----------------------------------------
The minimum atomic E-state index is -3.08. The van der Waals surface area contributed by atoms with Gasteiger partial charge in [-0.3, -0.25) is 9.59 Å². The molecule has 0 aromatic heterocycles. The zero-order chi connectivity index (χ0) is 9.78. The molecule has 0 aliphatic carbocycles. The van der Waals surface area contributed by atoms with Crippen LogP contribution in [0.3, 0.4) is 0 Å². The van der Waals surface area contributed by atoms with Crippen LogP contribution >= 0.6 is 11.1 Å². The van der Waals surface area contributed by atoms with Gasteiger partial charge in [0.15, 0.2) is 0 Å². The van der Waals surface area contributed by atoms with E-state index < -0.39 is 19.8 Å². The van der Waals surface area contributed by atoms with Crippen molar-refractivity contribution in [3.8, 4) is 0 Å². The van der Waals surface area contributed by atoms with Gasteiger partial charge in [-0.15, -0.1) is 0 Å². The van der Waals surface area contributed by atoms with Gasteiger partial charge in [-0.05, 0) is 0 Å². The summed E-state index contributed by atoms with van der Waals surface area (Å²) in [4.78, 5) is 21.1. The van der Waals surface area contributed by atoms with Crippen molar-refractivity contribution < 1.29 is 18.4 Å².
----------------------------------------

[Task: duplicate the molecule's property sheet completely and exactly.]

The minimum atomic E-state index is -3.08. The van der Waals surface area contributed by atoms with Gasteiger partial charge in [-0.3, -0.25) is 9.59 Å². The molecule has 0 aromatic heterocycles. The zero-order chi connectivity index (χ0) is 9.78. The molecule has 0 aliphatic carbocycles. The van der Waals surface area contributed by atoms with Crippen LogP contribution in [0.3, 0.4) is 0 Å². The van der Waals surface area contributed by atoms with Crippen LogP contribution >= 0.6 is 11.1 Å². The van der Waals surface area contributed by atoms with Gasteiger partial charge in [0.15, 0.2) is 0 Å². The van der Waals surface area contributed by atoms with E-state index < -0.39 is 19.8 Å². The van der Waals surface area contributed by atoms with Crippen molar-refractivity contribution in [3.8, 4) is 0 Å². The van der Waals surface area contributed by atoms with Gasteiger partial charge in [-0.15, -0.1) is 0 Å². The van der Waals surface area contributed by atoms with Gasteiger partial charge in [-0.05, 0) is 0 Å². The summed E-state index contributed by atoms with van der Waals surface area (Å²) in [4.78, 5) is 21.1. The van der Waals surface area contributed by atoms with Crippen molar-refractivity contribution < 1.29 is 18.4 Å².